Charley Brewster is an average high school kid. He likes horror movies, isn't getting anywhere with his girlfriend, and only barely appreciates the efforts of his hardworking, put-upon mother. Oh, and his neighbor is Chris Sarandon.
His neighbor is also a vampire, which I maybe should have mentioned first. Charley is the only person who has noticed this, which is amazing since the neighbor (whose name is Jerry Dandridge) disposes of his victims in garbage bags, has no qualms about using his supernatural powers in a very public nightclub brawl, and transforms into a bat and back with no regard to who might see him. Charley tells everyone--whether they're interested or not. He sees a woman enter Dandridge's house and later sees a newscast which identifies her as a prostitute and murder victim, so he brings in the police who give Dandridge a token sniff test before pronouncing him clean. Charley's friend Ed and girlfriend Amy decide that he needs professional help. No, we're not talking about a psychologist--we're talking about an actor.
Ed and Amy go to enlist the help of Peter Vincent (Roddy McDowall), a washed-up actor who used to headline Vampire movies but now works as a TV horror host in the same vein as Svengoolie or Elvira. Vincent (when he was getting more regular work) usually played the Van Helsing roles in vampire movies, and he's one of Charley's heroes. Initially he refuses to help, but he's just been fired from his hosting gig, and when Amy offers him her $500 savings bond he agrees to take it.
Vincent calls Dandridge to set up a meeting with Charley, and at the appointed hour, everybody meets at Dandridge's house. Dandridge downs a shot of "holy" water supplied by Vincent and everyone is satisfied except (of course) for Charley. On their way out, Vincent is fiddling with a pocket mirror and sees that Dandridge casts no reflection. Peter Vincent cannot handle vampires (which, as far as he was concerned, didn't exist), so he steps on the gas and gets the hell out of there. After wrestling with his conscience, Peter Vincent finally accepts that he will have to get involved, and maybe stake Ed, who by this point has been attacked and bitten by Dandridge.
This, more or less, is the first half of the movie. During the second half, our characters take decisive action agaist Dandrige, but he's always a few steps ahead of them thanks to the fact that Charley has made no secret to anyone of his suspicions.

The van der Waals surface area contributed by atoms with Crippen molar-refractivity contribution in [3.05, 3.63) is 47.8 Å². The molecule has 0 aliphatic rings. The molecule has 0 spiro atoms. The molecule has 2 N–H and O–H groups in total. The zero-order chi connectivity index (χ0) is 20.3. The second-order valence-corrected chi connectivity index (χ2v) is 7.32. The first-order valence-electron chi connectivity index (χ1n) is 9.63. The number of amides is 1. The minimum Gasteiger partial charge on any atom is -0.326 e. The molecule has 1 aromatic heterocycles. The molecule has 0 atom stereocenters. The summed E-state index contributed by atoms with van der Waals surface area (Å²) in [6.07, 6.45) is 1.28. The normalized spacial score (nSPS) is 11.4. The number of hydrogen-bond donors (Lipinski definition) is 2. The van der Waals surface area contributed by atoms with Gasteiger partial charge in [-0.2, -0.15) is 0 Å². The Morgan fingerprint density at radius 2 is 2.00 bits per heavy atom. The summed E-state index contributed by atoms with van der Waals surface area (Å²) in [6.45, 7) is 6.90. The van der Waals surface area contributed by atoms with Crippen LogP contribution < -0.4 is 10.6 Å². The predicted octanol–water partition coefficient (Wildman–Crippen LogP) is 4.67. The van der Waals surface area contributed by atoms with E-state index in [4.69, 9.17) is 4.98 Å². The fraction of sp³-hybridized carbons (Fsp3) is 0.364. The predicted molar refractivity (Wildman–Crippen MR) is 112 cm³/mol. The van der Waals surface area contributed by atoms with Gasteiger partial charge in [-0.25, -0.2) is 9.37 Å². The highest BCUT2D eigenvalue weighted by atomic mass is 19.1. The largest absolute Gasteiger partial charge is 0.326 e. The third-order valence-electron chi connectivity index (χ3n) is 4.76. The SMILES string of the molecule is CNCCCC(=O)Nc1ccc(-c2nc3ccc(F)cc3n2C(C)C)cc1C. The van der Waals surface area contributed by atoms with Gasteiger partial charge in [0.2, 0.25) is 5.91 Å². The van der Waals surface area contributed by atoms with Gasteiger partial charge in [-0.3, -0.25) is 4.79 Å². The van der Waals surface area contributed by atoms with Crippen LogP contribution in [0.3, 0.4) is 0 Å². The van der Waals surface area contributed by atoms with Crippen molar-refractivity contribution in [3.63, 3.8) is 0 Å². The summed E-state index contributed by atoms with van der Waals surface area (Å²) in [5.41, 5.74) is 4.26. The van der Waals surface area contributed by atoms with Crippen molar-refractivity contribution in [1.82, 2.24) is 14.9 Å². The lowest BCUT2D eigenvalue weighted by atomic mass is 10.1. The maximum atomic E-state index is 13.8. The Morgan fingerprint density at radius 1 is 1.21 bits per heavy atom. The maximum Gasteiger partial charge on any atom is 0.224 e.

The components are familiar, and indeed this could be described as "Galaxy Quest (or Three Amigos) as a vampire story". One of the common ideas of those movies is that the main characters don't know until it's too late that they're in a dire situation, but Fright Night gets that out of the way immediately; there's never any question that Dandridge is the villain and a vampire. Dandridge knows very well that Charley is onto him, and though he could dispatch Charley at any moment, he'd prefer to play with his food first.
I liked Fright Night very much, largely because it's a kind of love letter to the horror movies of Christopher Lee and Peter Cushing, and of course, Peter Vincent's name obviously a portmanteau of Peter Cushing and Vincent Price. Roddy McDowall is a good enough actor that he could play this role without chewing the scenery, but he does it anyway. Most people know Chris Sarandon only as Prince Humperdinck from The Princess Bride but he's really very good as a horror movie villain (see: The Resurrected) .
McDowall and Sarandon really do the lion's share of the cast's heavy lifting. I don't have a strong opinion of any of the teens, but I did want to mention that Amanda Bearse, who plays Amy has a remarkable, classic Hollywood style of speaking; she sounds to me like Judy Garland.
I'm pretentious, but even other, less-snobby people get annoyed by movies with too many effects. Fright Night's special effects are almost entirely crammed into the second half of the film, and there are so many of them, but thankfully they all serve the plot and they're gorgeous. I was especially impressed by the way the vampires' jaws open impossibly wide, and I can see how it's done, but it looks neat. I also like Jerry Dandridge's death scene (that's hardly a spoiler--this movie is too lighthearted for Charley to die at the end). I won't tell you how it happens.
Anyway, here's the trailer, if you want it:
And now, as the British say, I'm for bed. I'd love to say something clever and quippy here, but this October (and this last week in particular) has really been draining. Where does all my free time go? If I were more awake, I could turn that sentiment into something scary about mortality, but alas, I am not.
Lock the door and blow out the candles on your way up, please.